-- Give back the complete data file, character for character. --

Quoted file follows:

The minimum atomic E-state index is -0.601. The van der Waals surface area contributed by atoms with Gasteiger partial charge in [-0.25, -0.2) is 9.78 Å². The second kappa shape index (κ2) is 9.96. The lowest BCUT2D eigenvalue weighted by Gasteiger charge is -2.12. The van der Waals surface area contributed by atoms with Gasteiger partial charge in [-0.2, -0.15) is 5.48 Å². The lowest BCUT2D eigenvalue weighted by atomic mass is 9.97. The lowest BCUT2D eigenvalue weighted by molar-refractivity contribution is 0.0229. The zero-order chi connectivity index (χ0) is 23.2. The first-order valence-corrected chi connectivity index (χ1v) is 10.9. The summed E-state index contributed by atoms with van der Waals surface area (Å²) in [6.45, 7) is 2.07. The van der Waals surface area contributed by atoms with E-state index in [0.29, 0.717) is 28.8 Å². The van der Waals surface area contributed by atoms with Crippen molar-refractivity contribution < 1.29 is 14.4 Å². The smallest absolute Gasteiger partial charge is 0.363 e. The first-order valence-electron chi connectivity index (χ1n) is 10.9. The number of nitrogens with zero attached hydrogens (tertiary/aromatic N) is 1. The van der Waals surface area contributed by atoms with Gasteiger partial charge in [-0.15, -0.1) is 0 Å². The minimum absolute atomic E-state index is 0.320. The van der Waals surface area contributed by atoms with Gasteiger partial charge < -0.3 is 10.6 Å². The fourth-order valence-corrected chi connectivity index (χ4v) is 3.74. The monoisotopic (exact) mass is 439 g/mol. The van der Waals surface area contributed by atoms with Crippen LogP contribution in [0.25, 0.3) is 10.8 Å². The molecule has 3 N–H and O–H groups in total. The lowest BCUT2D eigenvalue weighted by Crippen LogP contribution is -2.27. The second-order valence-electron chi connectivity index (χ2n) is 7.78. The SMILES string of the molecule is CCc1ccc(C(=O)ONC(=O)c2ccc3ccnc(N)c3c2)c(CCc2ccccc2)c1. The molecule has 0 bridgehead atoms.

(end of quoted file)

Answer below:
The minimum atomic E-state index is -0.601. The van der Waals surface area contributed by atoms with Gasteiger partial charge in [-0.25, -0.2) is 9.78 Å². The second kappa shape index (κ2) is 9.96. The lowest BCUT2D eigenvalue weighted by Gasteiger charge is -2.12. The van der Waals surface area contributed by atoms with Gasteiger partial charge in [-0.2, -0.15) is 5.48 Å². The lowest BCUT2D eigenvalue weighted by atomic mass is 9.97. The lowest BCUT2D eigenvalue weighted by molar-refractivity contribution is 0.0229. The zero-order chi connectivity index (χ0) is 23.2. The first-order valence-corrected chi connectivity index (χ1v) is 10.9. The summed E-state index contributed by atoms with van der Waals surface area (Å²) in [6.45, 7) is 2.07. The van der Waals surface area contributed by atoms with E-state index in [0.29, 0.717) is 28.8 Å². The van der Waals surface area contributed by atoms with Crippen molar-refractivity contribution < 1.29 is 14.4 Å². The smallest absolute Gasteiger partial charge is 0.363 e. The first-order valence-electron chi connectivity index (χ1n) is 10.9. The number of nitrogens with zero attached hydrogens (tertiary/aromatic N) is 1. The van der Waals surface area contributed by atoms with Gasteiger partial charge in [-0.15, -0.1) is 0 Å². The minimum absolute atomic E-state index is 0.320. The van der Waals surface area contributed by atoms with Gasteiger partial charge < -0.3 is 10.6 Å². The fourth-order valence-corrected chi connectivity index (χ4v) is 3.74. The monoisotopic (exact) mass is 439 g/mol. The van der Waals surface area contributed by atoms with Crippen LogP contribution in [0.25, 0.3) is 10.8 Å². The molecule has 3 N–H and O–H groups in total. The lowest BCUT2D eigenvalue weighted by Crippen LogP contribution is -2.27. The second-order valence-electron chi connectivity index (χ2n) is 7.78. The SMILES string of the molecule is CCc1ccc(C(=O)ONC(=O)c2ccc3ccnc(N)c3c2)c(CCc2ccccc2)c1. The molecule has 0 bridgehead atoms.